Meet the cannibalistic ‘cyberslug’ that just might make robots self-aware

When computational biologist Rhanor Gillette studies predatory behavior in animals, he doesn’t begin with lions, tigers, and bears. He focuses instead on a sea slug called Pleurobranchaea californica. Or, at least, a virtual version of one.

In a recent study published in the journal eNeuro, Gillette and his team from the University of Illinois showed that a computer-simulated sea slug, which they’ve named “Cyberslug,” can respond to stimuli much as its living counterparts do in the real world. This A.I. invertebrate reacts to food and other members of its species, according to the researchers, even displaying basic forms of self-awareness.

“We’ve designed Cyberslug to reproduce the relationships that we found in the brain of the real sea slug predator,” Gillette told Digital Trends.

In the simulation, the researchers track the Cyberslug’s “appetitive state,” or how full it is, to see how it responds to stimuli. When it meets a fellow slug it can either eat, mate, or flee, depending on its current disposition. In a low appetitive state, Cyberslug is satiated and steers away from potential food. But, when it’s appetitive state is high, “due to hunger, a good memory about it, and the tastiness of a stimulus … avoidance is simply switched to approach and attack,” Gillette said. “That is, the bot adds up sensation, motivation, and memory to make a cost-benefit decision of is this prey worth attacking?”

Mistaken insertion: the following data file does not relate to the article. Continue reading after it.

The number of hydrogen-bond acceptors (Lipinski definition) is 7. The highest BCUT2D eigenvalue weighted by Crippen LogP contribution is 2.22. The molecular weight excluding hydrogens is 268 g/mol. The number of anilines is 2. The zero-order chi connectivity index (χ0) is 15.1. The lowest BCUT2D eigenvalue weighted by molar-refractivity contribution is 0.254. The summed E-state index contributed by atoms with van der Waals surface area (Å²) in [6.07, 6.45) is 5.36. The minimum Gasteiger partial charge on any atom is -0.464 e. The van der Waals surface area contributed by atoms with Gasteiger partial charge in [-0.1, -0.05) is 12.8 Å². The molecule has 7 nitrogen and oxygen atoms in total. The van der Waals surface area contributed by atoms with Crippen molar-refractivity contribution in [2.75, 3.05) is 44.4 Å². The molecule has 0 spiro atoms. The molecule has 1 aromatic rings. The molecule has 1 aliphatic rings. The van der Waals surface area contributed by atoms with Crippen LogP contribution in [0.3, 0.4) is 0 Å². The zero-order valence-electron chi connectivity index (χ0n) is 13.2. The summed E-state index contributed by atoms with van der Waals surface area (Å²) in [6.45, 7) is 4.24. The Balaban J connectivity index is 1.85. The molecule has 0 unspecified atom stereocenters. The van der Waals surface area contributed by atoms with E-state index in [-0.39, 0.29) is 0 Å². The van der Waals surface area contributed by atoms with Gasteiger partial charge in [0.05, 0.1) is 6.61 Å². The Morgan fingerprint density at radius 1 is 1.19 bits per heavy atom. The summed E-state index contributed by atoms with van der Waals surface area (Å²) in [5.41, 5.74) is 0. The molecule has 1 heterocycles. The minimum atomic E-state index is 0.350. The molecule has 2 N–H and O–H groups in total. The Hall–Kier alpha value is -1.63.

Gillette places this approach/avoidance decision-making at the heart of all behavior that deals with consuming or conserving resources. “So, like us, the bot and the animal make economic decisions not on the basis of simple information by itself, but on how the information makes it ‘feel.’”

In their virtual sea slug, Gillette and his team think they’ve reproduced a “primitive state of consciousness, where a simple animal’s experience is locked to immediate events, and its behavior is guided from moment to moment by reward learning and motivation.”

Cyberslug’s apparent self-awareness is still very primitive — it won’t be having an existential crisis any time soon. But Gillette and his colleagues hope that by further developing the model, they can find useful applications in fields like robotics and video games, granting machines and non-player characters more sophisticated behaviors and decision-making.

Moving forward, Gillette said his team will continue to empower Cyberslug to develop more complex levels of awareness, and to study its emergent traits. “We are now working to enhance the simple Cyberslug model for enhanced sociality and cognition with the aim of producing entities that may scheme for the future, and cooperate or deceive like the social mammals,” he said.

Let’s just hope Cyberslug remains in the simulation until it’s taught to play nice.

Emerging Tech

Meet the MIT scientist who’s growing semi-sentient cyborg houseplants

Elowan is a cybernetic plant that can respond to its surroundings. Tethered by a few wires and silver electrodes, the plant-robot hybrid can move in response to bioelectrochemical signals that reflect the plant’s light demands.
Movies & TV

The best movies on Amazon Prime right now (December 2018)

Prime Video provides subscribers with access to a host of fantastic films, but sorting through the catalog can be an undertaking. Luckily, we've done the work for you. Here are the best movies on Amazon Prime Video right now.
Movies & TV